Jon Reidy first started playing paintball with his soccer teammates when he was about 12 years old.
“It was a team trip, and we all went to play,” Reidy said. “Over the years, the numbers of kids playing dwindled and I started working at the field in my town, then stuck with it from there.”
Years later, the junior athletic training major is the captain of Springfield College’s paintball team, which is one of 11 club sports offered by the college. Reidy, who said the club has been around for at least 10 years, has a small core of players who look forward to competing in tournaments every year. The team plays two different styles of paintball, according to Reidy, which require different numbers of players.
“We probably have 15 people we can usually ask to come play, and eight to 10 that we can count on to play,” Reidy said. “Woods ball is more recreational. They build bunkers and hide behind trees, where as speedball is more fast-paced and a little more competitive. There are different shapes and field layouts. Speedball is more tournaments, and we have about five solid people who can play speedball with us.”
Reidy explained that the team used to play in the series of tournaments sponsored by the National Collegiate Paintball Association, which requires all of the players to have a certain number of credits before being registered on a roster. While Springfield paintball continues to build its roster, members compete through the New England Paintball League, which is not specific to just collegiate paintball players.
“The NEPL is open to everybody,” Reidy said. “You still have to have an NEPL I.D. number and be registered through their system, but that could be any six people. There are some college teams that play out there–typically we practice with UHart and UConn, and UMass has been down a few times. Not every school has a team, and it’s not an easy spectator sport. The sport as a whole is kind of underground in general.”
Players try to practice as much as they can, which can be difficult due to limited use of practice fields. They often practice at Matt’s Outback Paintball in Coventry, Connecticut, which is the closest speedball field to campus. Other times, the team practices at one of the three Boston Paintball locations in Ashland, the indoor field in Chelsea, or the tournament field in Maynard.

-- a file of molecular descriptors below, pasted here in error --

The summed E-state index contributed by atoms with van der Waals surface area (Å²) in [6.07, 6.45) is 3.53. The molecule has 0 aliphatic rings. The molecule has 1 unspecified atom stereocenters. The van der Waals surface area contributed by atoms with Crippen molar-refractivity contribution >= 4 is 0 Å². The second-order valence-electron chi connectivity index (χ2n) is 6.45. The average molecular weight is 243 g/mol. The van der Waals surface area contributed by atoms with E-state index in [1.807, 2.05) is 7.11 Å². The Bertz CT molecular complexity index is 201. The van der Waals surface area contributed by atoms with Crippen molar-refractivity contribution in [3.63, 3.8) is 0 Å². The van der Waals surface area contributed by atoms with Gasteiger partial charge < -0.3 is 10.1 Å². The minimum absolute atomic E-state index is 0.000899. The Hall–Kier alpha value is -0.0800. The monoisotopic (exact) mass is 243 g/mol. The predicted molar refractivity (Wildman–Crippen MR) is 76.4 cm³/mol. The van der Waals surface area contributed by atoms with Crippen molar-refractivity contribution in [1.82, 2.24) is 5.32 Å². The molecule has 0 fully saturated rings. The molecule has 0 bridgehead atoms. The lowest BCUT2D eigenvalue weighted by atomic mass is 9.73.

“The paintball fields are generally open on Saturdays and Sundays, and we try to practice on Sundays,” Reidy said. “The NEPL 2014 season just ended, so there’s a little bit of a lull now. We’ll try to do some indoor practices out near Boston over the winter and then we’re trying to plan a trip to New York in the spring. My goal would be to play one NCPA even this year.”
The team typically plays a Race-2 format. Reidy describes this as a series of best two-out-of-three games, which are all a part of “center flag” tournaments.
“There’s a flag in the center of the field, and you have to hang it on your opponent’s starting box,” Reidy said. “Generally, you can’t do that without getting everybody on the other team out.”
Reidy said that a team will try to bring the opposing team down to three remaining players before clearing the field and trying to get the flag. Points are given for hanging the flag and for how many players are left alive at the end of the game as well as how many players on the other team have been “killed.” According to Reidy, there are different positions in paintball that become important depending on the tournament format and the number of players a team has.
“I kind of play a little bit of everything,” Reidy said. “There’s a snake player, back players, middle, and front players. There can be different positions, but right now we’re only playing three-man tournaments, which are a little less specific on the positions. When you get into five-man, that gets a little more important.”
According to the New England Paintball League’s 2014 season rankings, the Pride paintball team finished eighth out of 25 teams in the Division 5 3-man RaceTo-2 category with 184.38 points.